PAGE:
Health and Welfare cautions that “There is continuing complacency among Canadians about AIDS.”  The warning came with the release of the 1985 statistics foe Sexually Transmitted diseases (STDs) showing an encouraging overall decrease in rates for such diseases as gonorrhea and syphilis. However, complications from these infections, such as pelvic inflammatory disease, can lead to tubal scarring, ectopic pregnancy (where the embryo implants in the fallopian tubes instead of in the uterus) have doubled in the last 10 years.


In 1072, 2,449 ectopic pregnancies (EP) were reported. By 1982/83 (latest available figures), the number was 4,911, representing one ectopic pregnancy for every 91 pregnancies. Rarely does a woman with an EP successfully manage to carry the pregnancy to term, since there is a great risk of a life-threatening haemorrhage. While EP is a recognized consequence of STD, it has also been linked to complications following abortion.


Pelvic Inflammatory Disease, a female STD, which can cause infertility or ectopic pregnancy, showed a decline in 1982/83, the latest year for which data are available. The greatest decline was shown in women 15-19 years, a 4.4 per cent decrease. However, these statistics (294.3 cases per 100,000 women) show that reported cases of PID have increased by 63 per cent since 1971. The age group at highest risk for contracting PID is 20 to 24 years (425.1 per 100,000); then the 15 to 19 year age group (rate as above).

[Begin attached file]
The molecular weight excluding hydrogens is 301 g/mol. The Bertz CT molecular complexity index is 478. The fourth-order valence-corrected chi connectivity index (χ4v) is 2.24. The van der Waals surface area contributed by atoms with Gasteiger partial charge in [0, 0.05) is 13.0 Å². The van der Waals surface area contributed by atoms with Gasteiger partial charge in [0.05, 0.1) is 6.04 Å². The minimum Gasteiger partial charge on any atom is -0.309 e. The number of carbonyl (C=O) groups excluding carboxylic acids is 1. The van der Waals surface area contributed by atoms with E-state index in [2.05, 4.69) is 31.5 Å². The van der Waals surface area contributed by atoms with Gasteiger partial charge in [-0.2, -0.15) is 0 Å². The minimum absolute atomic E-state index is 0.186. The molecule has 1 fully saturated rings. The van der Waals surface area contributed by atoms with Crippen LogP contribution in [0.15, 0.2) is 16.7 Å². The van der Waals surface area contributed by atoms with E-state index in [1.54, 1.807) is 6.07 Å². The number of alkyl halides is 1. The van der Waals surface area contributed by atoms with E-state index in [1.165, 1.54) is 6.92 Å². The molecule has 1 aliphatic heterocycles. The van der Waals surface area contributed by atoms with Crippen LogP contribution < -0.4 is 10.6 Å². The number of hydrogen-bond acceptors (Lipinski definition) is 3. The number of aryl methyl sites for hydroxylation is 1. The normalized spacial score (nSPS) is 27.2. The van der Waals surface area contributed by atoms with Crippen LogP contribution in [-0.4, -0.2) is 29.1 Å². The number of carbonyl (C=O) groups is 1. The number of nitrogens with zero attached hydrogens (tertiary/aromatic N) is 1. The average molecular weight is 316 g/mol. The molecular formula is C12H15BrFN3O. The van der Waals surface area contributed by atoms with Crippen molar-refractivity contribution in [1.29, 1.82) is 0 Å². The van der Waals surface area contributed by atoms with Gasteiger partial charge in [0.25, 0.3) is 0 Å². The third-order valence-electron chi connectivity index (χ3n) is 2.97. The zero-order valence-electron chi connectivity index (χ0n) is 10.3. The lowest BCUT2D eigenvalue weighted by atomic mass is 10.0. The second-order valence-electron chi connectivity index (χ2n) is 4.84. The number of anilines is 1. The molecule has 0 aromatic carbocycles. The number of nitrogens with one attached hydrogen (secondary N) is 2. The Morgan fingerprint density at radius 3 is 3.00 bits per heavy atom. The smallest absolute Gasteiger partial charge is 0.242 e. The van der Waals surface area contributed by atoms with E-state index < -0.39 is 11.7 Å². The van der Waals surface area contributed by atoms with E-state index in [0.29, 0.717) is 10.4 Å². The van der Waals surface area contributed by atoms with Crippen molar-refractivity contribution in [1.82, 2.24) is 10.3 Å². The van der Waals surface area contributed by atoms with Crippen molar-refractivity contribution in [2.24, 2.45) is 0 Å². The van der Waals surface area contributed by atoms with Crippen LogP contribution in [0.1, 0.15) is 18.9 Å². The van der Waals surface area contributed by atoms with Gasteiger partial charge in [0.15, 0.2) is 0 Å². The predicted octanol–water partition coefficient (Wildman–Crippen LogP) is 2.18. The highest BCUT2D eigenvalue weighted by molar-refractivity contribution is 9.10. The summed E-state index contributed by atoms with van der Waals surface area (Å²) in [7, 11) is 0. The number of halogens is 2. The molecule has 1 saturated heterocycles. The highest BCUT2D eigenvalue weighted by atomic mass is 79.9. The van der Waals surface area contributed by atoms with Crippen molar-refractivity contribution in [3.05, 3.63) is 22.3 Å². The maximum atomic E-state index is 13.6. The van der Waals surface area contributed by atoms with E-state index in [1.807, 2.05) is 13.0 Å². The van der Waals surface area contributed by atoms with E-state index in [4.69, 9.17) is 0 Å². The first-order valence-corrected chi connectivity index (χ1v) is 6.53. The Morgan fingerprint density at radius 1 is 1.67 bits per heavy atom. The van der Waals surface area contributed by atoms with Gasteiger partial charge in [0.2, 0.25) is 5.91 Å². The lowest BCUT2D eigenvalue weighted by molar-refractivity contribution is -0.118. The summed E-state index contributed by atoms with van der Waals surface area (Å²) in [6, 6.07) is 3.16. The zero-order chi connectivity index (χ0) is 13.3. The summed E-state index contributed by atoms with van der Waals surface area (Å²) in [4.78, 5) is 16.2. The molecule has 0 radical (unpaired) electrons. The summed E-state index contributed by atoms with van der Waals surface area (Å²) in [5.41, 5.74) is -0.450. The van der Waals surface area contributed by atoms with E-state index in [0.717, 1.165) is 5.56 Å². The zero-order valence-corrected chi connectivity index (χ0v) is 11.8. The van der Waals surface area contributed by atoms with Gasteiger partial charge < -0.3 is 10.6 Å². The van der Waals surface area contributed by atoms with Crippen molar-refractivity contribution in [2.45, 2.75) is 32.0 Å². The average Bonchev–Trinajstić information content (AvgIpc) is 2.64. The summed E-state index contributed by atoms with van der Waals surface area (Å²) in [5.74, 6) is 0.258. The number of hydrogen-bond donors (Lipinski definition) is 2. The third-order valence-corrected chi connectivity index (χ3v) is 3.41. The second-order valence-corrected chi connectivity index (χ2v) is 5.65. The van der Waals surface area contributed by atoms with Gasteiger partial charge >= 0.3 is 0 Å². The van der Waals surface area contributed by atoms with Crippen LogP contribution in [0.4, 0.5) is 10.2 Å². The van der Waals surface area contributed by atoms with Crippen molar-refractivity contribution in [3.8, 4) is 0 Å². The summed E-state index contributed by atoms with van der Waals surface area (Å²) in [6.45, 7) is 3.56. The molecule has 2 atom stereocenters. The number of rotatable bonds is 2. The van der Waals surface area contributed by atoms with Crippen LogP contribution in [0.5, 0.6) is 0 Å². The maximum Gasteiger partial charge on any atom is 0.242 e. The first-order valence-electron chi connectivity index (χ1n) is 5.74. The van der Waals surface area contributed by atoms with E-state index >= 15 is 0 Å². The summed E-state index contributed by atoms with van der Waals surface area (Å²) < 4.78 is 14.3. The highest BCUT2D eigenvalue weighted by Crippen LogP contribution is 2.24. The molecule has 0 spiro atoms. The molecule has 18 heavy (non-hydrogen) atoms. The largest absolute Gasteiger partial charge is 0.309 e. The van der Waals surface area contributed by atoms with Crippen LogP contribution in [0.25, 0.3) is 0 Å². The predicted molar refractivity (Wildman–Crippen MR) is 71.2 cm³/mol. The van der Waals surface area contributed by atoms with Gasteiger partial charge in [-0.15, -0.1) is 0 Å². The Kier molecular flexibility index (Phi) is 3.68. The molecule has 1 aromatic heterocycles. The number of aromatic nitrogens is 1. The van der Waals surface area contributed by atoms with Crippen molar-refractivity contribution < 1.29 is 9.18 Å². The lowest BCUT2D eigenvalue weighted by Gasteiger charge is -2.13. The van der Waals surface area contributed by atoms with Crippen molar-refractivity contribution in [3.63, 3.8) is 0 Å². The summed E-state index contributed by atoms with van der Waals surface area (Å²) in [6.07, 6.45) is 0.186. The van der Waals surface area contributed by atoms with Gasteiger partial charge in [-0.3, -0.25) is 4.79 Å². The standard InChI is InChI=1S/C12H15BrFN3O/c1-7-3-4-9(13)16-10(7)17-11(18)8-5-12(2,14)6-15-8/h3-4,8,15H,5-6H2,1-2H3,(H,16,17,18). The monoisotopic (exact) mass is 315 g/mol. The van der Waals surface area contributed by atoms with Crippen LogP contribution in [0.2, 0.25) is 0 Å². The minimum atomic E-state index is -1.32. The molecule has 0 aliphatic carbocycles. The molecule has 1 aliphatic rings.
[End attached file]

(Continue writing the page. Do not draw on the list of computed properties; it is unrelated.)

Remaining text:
National statistics on STDs do not tell the complete story. Health and Welfare points out that several forms – non-gonoccal urethritis and cervicitis, genital warts, trichomoniasis and scabies – are not required notifiable diseases. All five, however, occur “at least as frequently as gonorrhea,” according to the Canada Diseases Weekly Report.


Three 1985 surveys show that genital warts, for example, are diagnosed more than twice as frequently as gonorrhea – and there were 40,741 gonorrhoea cases. In Nova Scotia and New Brunswick reported cases of genital warts are 250 per cent higher than gonorrhea cases. In Ontario genital warts cases are 220 per cent higher and in Alberta, 200 per cent higher. Data from only these four provinces were published.


AIDS statistics are published with other STD statistics. Latest AIDS figures (cases reported as of November 17, 1986) show 786 cases; 52.3 per cent have died. Risk factors for exposure to the virus are homosexual/bisexual activity (81.8 per cent), use of intravenous drugs (0.4 per cent), blood transfusion or receipt of blood products (3.6 per cent), heterosexual contact with a person at risk (2.3 per cent), origin in an endemic area (7.6 per cent). Parent at risk (1.8 per cent), and unknown risk factors (2.5 per cent).


These figures show a slight increase in 1986 (0.8 per cent) in the number of cases reported in homosexual or bisexual men over 1985. The risk to persons from an endemic (Africa and Haiti) area decreased (11 per cent in 1985) while the risk to intravenous drug users remained the same. The risk from contaminated blood went up (2.87 per cent in 1985), heterosexual contact remained the same risk factor, and unknown risk factors went down (2.9 per cent in 1985).


Canada Diseases Report noted that “the number of AIDS cases diagnosed in Canada is doubling every 12 months.”  American figures from the Centers for Disease Control stand at 27,773 cases, the number of cases doubling every 13 months.